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In humans, rare animal-type melanoma variant seems to be more bark than bite.
Detroit - Little is known about the extremely rare variant of melanoma known as animal-type melanoma. The striking clinical presentation of this tumor can be the cause of concern and worry to the inexperienced dermatologist, and, therefore, biopsy is always warranted.
Originally termed equine melanocytic disease, this curious tumor occurs in horses and is highly lethal. However, animal-type melanoma appears to take a much more benign course in humans.
The tumor typically has a jet-black appearance and is composed of a confluent proliferation of melanocytes with striking melanin synthesis reminiscent of vertical growth-phase melanoma.
Animal-type melanomas are significantly darker than classic melanomas. Because their occurrence is very rare, it is difficult to establish generalizations about the tumors.
Recently, an 89-year-old black woman presented to Dr. Moiin with a black nodule located on the back with a six-month growth history. Other than the extremely dark color of the mole, the lesion was completely inconspicuous.
An excisional biopsy was done, and histopathology revealed a 4 mm deep tumor with sheets of heavily pigmented polygonal, rounded and spindled-shaped melanocytes filling the dermis and extending to the subcutaneous fat. The tumor cell cytoplasm contained fine to coarse melanin granules and pleomorphic nuclei with coarse chromatin and prominent nucleoli.
The pathological picture was diagnostic of a malignant melanoma, animal type. Sentinel lymph node biopsy did not reveal any metastasis, and the patient is alive and well two years later.
Animal-type melanoma has no predilection for age, sex or site, and to date only 10 such tumors have been reported in the literature, with seven having occurred in light-skinned patients and three in black patients.
Dr. Moiin says he is "fortunate" enough to have seen two cases of this strange animal-type variant of melanoma.
"Both of the lesions I saw looked like large, darkly pigmented moles and had a Breslow depth of over 4 mm. Interestingly, the sentinel lymph node biopsies performed in both patients did not reveal any metastases.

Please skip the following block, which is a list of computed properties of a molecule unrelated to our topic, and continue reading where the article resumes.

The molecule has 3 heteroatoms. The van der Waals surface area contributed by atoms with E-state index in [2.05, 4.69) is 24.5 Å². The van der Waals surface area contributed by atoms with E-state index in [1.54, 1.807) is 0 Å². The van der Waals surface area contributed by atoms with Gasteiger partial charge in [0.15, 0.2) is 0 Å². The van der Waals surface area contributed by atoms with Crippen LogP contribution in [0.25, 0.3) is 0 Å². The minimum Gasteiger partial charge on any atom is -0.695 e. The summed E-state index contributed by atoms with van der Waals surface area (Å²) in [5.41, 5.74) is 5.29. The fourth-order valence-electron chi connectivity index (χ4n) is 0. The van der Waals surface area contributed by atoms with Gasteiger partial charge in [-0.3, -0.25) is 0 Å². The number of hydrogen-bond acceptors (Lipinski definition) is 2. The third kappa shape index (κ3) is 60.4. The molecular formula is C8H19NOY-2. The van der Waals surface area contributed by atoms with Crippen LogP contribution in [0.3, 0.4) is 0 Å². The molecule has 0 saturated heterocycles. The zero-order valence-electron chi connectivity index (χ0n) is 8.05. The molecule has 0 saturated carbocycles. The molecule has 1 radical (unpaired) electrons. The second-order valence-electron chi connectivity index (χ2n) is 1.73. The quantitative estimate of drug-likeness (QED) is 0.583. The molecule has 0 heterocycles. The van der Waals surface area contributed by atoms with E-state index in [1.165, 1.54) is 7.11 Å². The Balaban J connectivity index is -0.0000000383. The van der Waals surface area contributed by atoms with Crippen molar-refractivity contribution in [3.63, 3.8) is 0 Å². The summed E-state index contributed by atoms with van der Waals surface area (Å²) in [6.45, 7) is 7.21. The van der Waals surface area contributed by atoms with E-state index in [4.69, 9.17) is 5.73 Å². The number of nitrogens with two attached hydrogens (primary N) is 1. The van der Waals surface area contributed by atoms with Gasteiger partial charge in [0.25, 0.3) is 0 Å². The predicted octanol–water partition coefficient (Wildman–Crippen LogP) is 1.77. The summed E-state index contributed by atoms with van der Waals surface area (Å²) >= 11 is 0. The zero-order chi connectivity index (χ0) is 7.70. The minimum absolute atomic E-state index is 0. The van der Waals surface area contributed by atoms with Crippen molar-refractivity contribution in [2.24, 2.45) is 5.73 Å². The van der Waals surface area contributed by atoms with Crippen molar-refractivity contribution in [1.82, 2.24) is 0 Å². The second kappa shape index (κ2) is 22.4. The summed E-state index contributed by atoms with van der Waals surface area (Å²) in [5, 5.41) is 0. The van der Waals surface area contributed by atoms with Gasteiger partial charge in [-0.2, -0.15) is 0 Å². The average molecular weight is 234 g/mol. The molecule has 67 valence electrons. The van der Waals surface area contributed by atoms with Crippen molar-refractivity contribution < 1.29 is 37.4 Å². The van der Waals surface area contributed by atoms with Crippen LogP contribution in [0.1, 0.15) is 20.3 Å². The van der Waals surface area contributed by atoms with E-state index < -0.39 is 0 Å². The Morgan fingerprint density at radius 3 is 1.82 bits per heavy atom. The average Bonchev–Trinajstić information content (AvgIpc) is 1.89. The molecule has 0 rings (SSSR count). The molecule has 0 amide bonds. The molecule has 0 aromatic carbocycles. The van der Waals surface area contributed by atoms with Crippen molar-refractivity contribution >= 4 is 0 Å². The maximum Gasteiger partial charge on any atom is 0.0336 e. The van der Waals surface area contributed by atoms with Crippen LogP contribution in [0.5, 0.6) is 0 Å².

"Both patients are alive and well today, two years after initial presentation, diagnosis and treatment," Dr. Moiin says.
It's possible to confuse animal-type melanoma with a blue nevus, which is also characterized by very dark pigmentation. However, blue nevi are typically bluish in pigment and look different from a typical benign blue nevus.
According to Dr. Moiin, the experienced dermatologist can easily distinguish the two lesions both macroscopically and dermatoscopically.
"Blue nevi are dark with a homogenous bluish hue, whereas the animal-type melanoma is 'wild-looking' and looks like something you have never seen before. They are much darker than blue nevus, with a blue-black hue, and are not typically homogenous," he says.
Animal-type melanoma is classically staged as malignant melanoma, but it seems to be less aggressive and have less of a malignant potential. Nevertheless, generalizations cannot be made due to the extremely few cases reported.
As a result, most experts suggest performing an excisional biopsy with or without subsequent sentinel lymph node biopsy, then taking a wait-and-see approach, as standard chemotherapy regimens are not indicated for animal-type melanoma unless there is spread to the lymph nodes.
"Dermatologists should keep a keen eye out for any unusual-looking lesions, such as darkly pigmented moles or seborrheic keratosis with a black-bluish hue. If a definitive diagnosis can't be made, an excisional biopsy should be performed with a suspect diagnosis of animal-type melanoma in mind," Dr. Moiin says.
Disclosures: Dr. Moiin reports no relevant financial interests.